Each treatment center has a dining area, with meals prepared by our dietary staff in the main kitchen (pictured)

Nutrition is critical to good health because wellness involves the whole person: body, mind and spirit; and nutrition is high on the priority list in the wellness plan at Guest House. Physical wellness requires a balance in physical activity and nutrition to keep a body in top condition. A well-balanced diet with a variety of nutrients and vitamins helps prevent illness and helps keep a body functioning at its best. The role of nutrition at Guest House is to educate the clients on developing healthy eating habits to strengthen them through treatment and lifelong recovery. All individuals must make choices throughout their lives that keep them “eating right.”

Healthy eating behaviors are important in everyone’s life. These behaviors are nurtured in the supportive environment at Guest House, beginning with our full-time registered dietitian conducting an individual nutrition assessment that includes dietary patterns, anthropometrics, clinical/medical data and where and how foods are prepared. Following the data review, each client works with the dietitian to develop a meal plan to follow as they go forward. The meal plan is balanced with common foods from all the food groups. Key factors include adequate amounts of fruits and vegetables, portion control for carbohydrates and proteins, and selection of healthy fats. Herbs and spices are encouraged to replace sodium. The goal is for each client to become “nutrient dense” with the knowledge to maintain that lifestyle on their own.

Education is critical to making good choices in daily eating. One way Guest House helps clients to achieve nutrition goals is through weekly lectures on topics that include vitamins, minerals, phytochemicals, water, sugar, additives, spices, herbs and more. The emphasis is providing knowledge that works. Healthy eating equals healthy results, and healthy results equal healthy lifestyle habits.

A brother preparing for his return to community said, “I used to leave the cooking up to my brothers because I didn’t know what to do in the kitchen. Now, I am excited to return and share things I’ve learned and prepare some of my recipes for them.”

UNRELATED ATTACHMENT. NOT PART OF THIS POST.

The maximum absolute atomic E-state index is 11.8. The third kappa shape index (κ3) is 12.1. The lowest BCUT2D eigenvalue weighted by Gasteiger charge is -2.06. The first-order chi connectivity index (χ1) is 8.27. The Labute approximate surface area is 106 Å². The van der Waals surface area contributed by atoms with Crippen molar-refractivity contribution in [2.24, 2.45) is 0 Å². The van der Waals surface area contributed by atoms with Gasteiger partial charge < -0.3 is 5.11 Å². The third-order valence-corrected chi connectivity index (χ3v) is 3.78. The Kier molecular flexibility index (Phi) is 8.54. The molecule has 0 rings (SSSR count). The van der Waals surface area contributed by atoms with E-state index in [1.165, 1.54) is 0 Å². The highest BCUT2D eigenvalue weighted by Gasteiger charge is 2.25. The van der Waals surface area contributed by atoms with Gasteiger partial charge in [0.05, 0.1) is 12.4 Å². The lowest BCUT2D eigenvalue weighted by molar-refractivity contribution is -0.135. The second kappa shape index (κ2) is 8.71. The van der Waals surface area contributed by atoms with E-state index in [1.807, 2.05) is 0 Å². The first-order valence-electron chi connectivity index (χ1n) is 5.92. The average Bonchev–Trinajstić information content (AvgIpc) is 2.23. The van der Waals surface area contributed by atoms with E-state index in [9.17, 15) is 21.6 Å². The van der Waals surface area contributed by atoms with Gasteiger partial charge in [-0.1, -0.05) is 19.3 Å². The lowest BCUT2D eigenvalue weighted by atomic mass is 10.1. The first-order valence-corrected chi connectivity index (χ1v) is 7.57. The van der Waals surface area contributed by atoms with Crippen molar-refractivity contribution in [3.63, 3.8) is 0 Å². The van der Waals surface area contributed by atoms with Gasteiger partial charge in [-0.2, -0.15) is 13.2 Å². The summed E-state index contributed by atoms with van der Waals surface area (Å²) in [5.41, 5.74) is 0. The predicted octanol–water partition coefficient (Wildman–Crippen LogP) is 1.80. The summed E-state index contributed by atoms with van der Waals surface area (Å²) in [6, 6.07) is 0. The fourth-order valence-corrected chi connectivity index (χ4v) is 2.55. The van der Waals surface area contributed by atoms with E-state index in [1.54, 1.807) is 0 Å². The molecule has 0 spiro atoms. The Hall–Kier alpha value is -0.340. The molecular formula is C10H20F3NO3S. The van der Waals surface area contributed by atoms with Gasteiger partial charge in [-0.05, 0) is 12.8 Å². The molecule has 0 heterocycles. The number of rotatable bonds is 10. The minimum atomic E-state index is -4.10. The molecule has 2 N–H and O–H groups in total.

A special feature at Guest House that plays right into nutrition and wellness is the community garden. Caring for and growing a garden is an educational and empowering experience. Our clergy and men and women religious learn all about what it takes to have a bountiful garden. They begin with the soil, preparing and enriching it by digging, weeding, watering and adding compost. As they make decisions about what to plant and grow, they are reminded of a simpler time when food was dependent on the harvest – careful choices are made for plants that are resistant to insects and diseases. The sense of community grows with the garden as tips-of-the-trade are shared and discussed among the clients, and the reward of eating what is grown is celebrated at meal sharing.

In conversations about nutrition, everyone must look at and discuss a lifestyle that fits their individual needs. Attention to hunger is important. Eating regularly throughout the day will prevent extremes in hunger that may lead to overeating. Getting connected to food in a mindful way, slowing down and focusing on positive behavior make a difference. We tell our clients that their relationship with food should energize them and fuel them to live up to their personal calling in this life.

Binge Eating (BED) or Compulsive Overeating is considered to be a food addiction just as substance use disorders and some process addictions are because the same area of the brain is involved. The limbic system (pleasure center) is a primitive area that enables humans to survive by doing things or ingesting foods that makes them feel good. Humans are hardwired to do this. When the need to repeat something no longer just satisfies a basic human need and becomes an end in itself, some people create a relationship that no longer serves them but rather enslaves them.

If you have someone in your diocese or community who may be struggling with a food addiction, please contact Guest House at 800-626-6910 for help.

All people must be aware of what they eat because it affects their health. The following recipe for a delicious main dish of “Herb-Marinated Pork Tenderloins” is a good start:


  • grated zest from 1 lemon
  • ¾ cup freshly squeezed lemon juice
  • olive oil
  • 2 tablespoons minced garlic (6 cloves)
  • 1 ½ tablespoons minced fresh rosemary leaves
  • 1 tablespoon chopped fresh thyme
  • 2 teaspoon Dijon mustard
  • Kosher salt
  • 3 pork tenderloins (about 1 pound each)
  • freshly ground black pepper

Combine the lemon zest, lemon juice, ½ cup olive oil, garlic, rosemary, thyme, mustard and 2 teaspoons salt in a sturdy 1-gallon re-sealable plastic bag. Add the pork tenderloins and turn to coat with marinade. Squeeze out the air and seal the bag. Marinate the pork in the refrigerator for at least 3 hours (preferably overnight).

Preheat the oven to 400 degrees F. Remove the tenderloins from marinade, discarding the marinade but leaving the herbs that cling to the meat. Sprinkle the tenderloins generously with salt and pepper. Heat 3 tablespoons olive oil in a large ovenproof sauté pan over medium-high heat. Sear the pork tenderloins on all sides until golden brown. Place the sauté pan in the oven and roast the tenderloins for 10 to 15 minutes or until the meat at the thickest part registers 137 degrees F.

Transfer the tenderloins to a platter and cover tightly with aluminum foil. Allow to rest for 10 minutes. Carve in ½ inch-thick diagonal slices. The thickest part of tenderloins will be quite pink and the thinnest part will be well done. Season with salt and pepper and serve warm or at room temperature with the juices that collect in the platter. Enjoy!

Written by Guest House Staff Writer